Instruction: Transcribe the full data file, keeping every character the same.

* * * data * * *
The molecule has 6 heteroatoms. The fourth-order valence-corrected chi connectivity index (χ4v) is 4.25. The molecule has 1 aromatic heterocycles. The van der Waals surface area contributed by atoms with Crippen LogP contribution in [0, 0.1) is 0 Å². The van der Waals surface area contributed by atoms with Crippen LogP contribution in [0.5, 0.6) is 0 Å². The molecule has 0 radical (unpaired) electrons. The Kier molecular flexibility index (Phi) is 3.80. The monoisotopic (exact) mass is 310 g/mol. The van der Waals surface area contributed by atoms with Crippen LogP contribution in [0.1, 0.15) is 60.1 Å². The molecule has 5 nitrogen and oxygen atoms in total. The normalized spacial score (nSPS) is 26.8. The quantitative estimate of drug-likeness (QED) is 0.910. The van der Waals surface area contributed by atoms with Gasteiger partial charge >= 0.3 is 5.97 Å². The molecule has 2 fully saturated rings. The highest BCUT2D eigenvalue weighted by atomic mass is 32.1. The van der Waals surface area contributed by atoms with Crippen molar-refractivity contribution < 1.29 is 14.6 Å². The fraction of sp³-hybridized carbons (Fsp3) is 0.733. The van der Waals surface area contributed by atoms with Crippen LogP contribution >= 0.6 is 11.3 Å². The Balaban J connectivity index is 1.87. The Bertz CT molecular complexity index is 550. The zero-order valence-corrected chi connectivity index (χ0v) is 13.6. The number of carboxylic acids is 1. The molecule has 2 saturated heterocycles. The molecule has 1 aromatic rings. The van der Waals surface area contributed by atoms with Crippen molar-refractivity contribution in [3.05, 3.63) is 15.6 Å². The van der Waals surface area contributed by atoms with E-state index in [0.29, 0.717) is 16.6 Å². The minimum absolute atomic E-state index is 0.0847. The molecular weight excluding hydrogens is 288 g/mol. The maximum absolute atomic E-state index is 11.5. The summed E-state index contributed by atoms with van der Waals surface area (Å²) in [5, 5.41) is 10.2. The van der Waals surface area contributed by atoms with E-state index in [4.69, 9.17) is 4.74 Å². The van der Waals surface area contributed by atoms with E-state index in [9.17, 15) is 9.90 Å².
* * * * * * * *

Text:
The molecule has 6 heteroatoms. The fourth-order valence-corrected chi connectivity index (χ4v) is 4.25. The molecule has 1 aromatic heterocycles. The van der Waals surface area contributed by atoms with Crippen LogP contribution in [0, 0.1) is 0 Å². The van der Waals surface area contributed by atoms with Crippen LogP contribution in [0.5, 0.6) is 0 Å². The molecule has 0 radical (unpaired) electrons. The Kier molecular flexibility index (Phi) is 3.80. The monoisotopic (exact) mass is 310 g/mol. The van der Waals surface area contributed by atoms with Crippen LogP contribution in [0.1, 0.15) is 60.1 Å². The molecule has 5 nitrogen and oxygen atoms in total. The normalized spacial score (nSPS) is 26.8. The quantitative estimate of drug-likeness (QED) is 0.910. The van der Waals surface area contributed by atoms with Gasteiger partial charge >= 0.3 is 5.97 Å². The molecule has 2 fully saturated rings. The highest BCUT2D eigenvalue weighted by atomic mass is 32.1. The van der Waals surface area contributed by atoms with Crippen molar-refractivity contribution < 1.29 is 14.6 Å². The fraction of sp³-hybridized carbons (Fsp3) is 0.733. The van der Waals surface area contributed by atoms with Crippen LogP contribution >= 0.6 is 11.3 Å². The Balaban J connectivity index is 1.87. The Bertz CT molecular complexity index is 550. The zero-order valence-corrected chi connectivity index (χ0v) is 13.6. The number of carboxylic acids is 1. The molecule has 2 saturated heterocycles. The molecule has 1 aromatic rings. The van der Waals surface area contributed by atoms with Crippen molar-refractivity contribution in [3.05, 3.63) is 15.6 Å². The van der Waals surface area contributed by atoms with E-state index in [0.29, 0.717) is 16.6 Å². The minimum absolute atomic E-state index is 0.0847. The molecular weight excluding hydrogens is 288 g/mol. The maximum absolute atomic E-state index is 11.5. The summed E-state index contributed by atoms with van der Waals surface area (Å²) in [5, 5.41) is 10.2. The van der Waals surface area contributed by atoms with E-state index in [4.69, 9.17) is 4.74 Å². The van der Waals surface area contributed by atoms with E-state index in [9.17, 15) is 9.90 Å².